INTRODUCTION AND BRIEF DESCRIPTION
Section 809(5) of the Criminal Code of Canada provides clarification on the definition of "costs" in the context of the Code. Costs refer to the expenses incurred in relation to the criminal proceedings, including legal fees, court costs, and any other charges associated with the proceedings. However, this section highlights an additional aspect of costs that is often overlooked, namely the costs and charges associated with committing and conveying to prison the person against whom costs have been awarded. Typically, when an individual is found guilty of an offense, they may be required to pay court costs as part of their punishment. However, if the individual is unable to pay the costs, they may be committed to prison until the costs are paid off. This section emphasizes that the costs associated with committing and conveying the individual to prison are also included in the overall costs of the proceedings. This provision ensures that all expenses incurred in relation to the criminal proceedings are accounted for and that individuals found guilty of offenses are held fully accountable for the costs associated with their actions. It also serves as a deterrent, as individuals may be more likely to consider the potential financial consequences of their actions before engaging in criminal behavior. Overall, Section 809(5) plays an important role in defining and clarifying the scope of costs in the Criminal Code of Canada, contributing to the effective and fair administration of justice in the country.
Section 809(5) of the Criminal Code of Canada is an important provision that governs the award of costs in criminal proceedings. It clarifies that the term costs" includes not only the usual expenses such as legal fees and disbursements, but also the costs of committing and conveying the offender to prison after the costs have been awarded. The purpose of this provision is to ensure that all costs incurred as a result of the criminal proceedings are properly accounted for. It acknowledges that the process of bringing an individual to justice involves significant resources, not only in terms of legal fees and other expenses, but also in terms of the police, court personnel, and other officials involved in the process. By including the costs of committing and conveying an offender to prison in the calculation of costs, the provision ensures that the offender, rather than the government or other agencies, bears these costs. This serves as a deterrent to potential offenders, as it adds an additional financial burden to those who are convicted of criminal offences. Furthermore, the provision ensures that the costs of committing and conveying an offender to prison are not overlooked or ignored. These costs can be significant, particularly in cases where the offender is located far from the courthouse or must be transported by air or other means. By including these costs in the calculation of the award, the court ensures that they are properly accounted for and reimbursed to the appropriate agencies. In practical terms, the provision also provides clarity and consistency in the assessment of costs in criminal proceedings. It helps to ensure that the calculation of costs is made in a uniform manner across all cases, and that all relevant expenses are taken into account. This can help to prevent disputes between parties about what costs are included and what are not, and can help to streamline the process of ordering and enforcing costs awards. While section 809(5) is a relatively minor provision, it serves an important function in the administration of criminal justice in Canada. By ensuring that all costs are properly accounted for and awarded in criminal proceedings, it helps to create a fair and consistent system of justice that serves the interests of all Canadians.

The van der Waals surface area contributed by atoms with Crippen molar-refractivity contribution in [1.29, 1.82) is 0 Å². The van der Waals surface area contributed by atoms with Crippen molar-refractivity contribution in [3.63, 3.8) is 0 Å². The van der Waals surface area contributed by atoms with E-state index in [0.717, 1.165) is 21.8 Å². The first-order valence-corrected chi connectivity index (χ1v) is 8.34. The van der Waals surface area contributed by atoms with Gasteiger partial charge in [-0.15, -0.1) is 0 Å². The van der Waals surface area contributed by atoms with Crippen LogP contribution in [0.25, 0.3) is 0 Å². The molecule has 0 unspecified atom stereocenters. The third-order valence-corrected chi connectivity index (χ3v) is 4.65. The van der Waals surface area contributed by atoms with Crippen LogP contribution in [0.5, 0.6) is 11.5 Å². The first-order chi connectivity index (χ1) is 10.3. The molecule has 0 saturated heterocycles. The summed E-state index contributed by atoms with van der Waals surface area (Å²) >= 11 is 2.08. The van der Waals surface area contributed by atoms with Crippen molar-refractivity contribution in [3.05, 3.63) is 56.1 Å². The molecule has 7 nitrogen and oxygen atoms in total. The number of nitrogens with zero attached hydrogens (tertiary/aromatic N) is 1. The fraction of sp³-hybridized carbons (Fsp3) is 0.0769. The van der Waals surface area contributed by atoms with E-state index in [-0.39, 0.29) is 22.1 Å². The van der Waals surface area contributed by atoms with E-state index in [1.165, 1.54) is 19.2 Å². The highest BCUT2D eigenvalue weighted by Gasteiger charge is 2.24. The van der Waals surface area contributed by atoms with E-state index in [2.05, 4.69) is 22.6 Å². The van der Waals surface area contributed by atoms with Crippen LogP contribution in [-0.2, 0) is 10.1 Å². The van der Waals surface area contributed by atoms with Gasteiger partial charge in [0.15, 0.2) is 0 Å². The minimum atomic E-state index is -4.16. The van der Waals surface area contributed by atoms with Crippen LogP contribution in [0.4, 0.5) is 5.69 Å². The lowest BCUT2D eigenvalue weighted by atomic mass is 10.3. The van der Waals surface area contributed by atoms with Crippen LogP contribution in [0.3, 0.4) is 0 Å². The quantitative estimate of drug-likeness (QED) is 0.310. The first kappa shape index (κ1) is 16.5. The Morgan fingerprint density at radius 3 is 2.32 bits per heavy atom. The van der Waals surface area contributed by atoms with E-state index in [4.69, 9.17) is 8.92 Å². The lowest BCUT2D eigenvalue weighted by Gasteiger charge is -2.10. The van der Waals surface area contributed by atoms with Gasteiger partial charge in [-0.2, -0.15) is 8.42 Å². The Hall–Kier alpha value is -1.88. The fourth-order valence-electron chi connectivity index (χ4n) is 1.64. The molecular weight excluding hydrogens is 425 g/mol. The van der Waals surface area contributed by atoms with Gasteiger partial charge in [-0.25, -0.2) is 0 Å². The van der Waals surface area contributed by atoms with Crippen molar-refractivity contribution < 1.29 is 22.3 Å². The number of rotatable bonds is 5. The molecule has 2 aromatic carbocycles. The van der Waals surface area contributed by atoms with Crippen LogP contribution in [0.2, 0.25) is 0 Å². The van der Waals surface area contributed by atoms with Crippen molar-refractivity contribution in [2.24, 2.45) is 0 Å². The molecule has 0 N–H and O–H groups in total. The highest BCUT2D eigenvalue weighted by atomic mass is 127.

Section 809(5) of the Criminal Code of Canada provides that "costs" include the expenses of committing and conveying to prison the person against whom costs have been awarded. This provision sets out the important principle that the costs of justice should be borne by those who cause them, rather than the public. However, this provision also raises some strategic considerations for lawyers and litigants when dealing with a case that may result in the award of costs. One of the most important strategic considerations is whether to seek an award of costs. This decision must take into account a variety of factors, such as the strength of the case, the amount at stake, the likelihood of success, and the potential for negative publicity or backlash. In general, seeking an award of costs may be appropriate if a party has been wronged and is seeking redress, if a party has incurred significant expenses in pursuing a matter, or if a party wishes to deter future misconduct by others. Once the decision to seek an award of costs has been made, there are several strategic considerations to keep in mind. For example, it is important to ensure that all costs have been properly documented and itemized, and that the amount of costs being sought is reasonable and proportional to the harm suffered. It may also be helpful to provide evidence of the steps taken to mitigate costs, such as attempts to settle or mediate the dispute before proceeding to litigation. Another strategy that may be employed when dealing with Section 809(5) of the Criminal Code of Canada is to negotiate a settlement that includes a provision for costs. This can be particularly useful in cases where the outcome is uncertain or the parties are reluctant to engage in a protracted legal battle. By agreeing on a settlement that includes an amount for costs, both parties can avoid the risks and expenses associated with a trial while ensuring that the costs of justice are still borne by the responsible party. In some cases, it may also be strategic to seek a higher amount of costs than is strictly necessary to cover the expenses of the case. This approach can be used as a deterrent to others who may consider engaging in similar misconduct or to signal to the public or stakeholders that the responsible party has been held accountable. Finally, it is important to note that the award of costs under Section 809(5) of the Criminal Code of Canada is discretionary. This means that judges have a wide range of discretion when awarding costs, and may take into account a variety of factors such as the conduct of the parties, the complexity of the case, and the outcome of the trial. As such, it is important for lawyers and litigants to be familiar with the relevant case law and to present a compelling case for why their costs should be awarded. In conclusion, Section 809(5) of the Criminal Code of Canada is an important provision that helps ensure that the costs of justice are borne by those who cause them. When dealing with this provision, lawyers and litigants must carefully consider their options and strategies, including whether to seek an award of costs, how to document and present their costs, and how to negotiate a settlement that includes a provision for costs. By doing so, they can ensure that justice is done while minimizing the risks and expenses of litigation.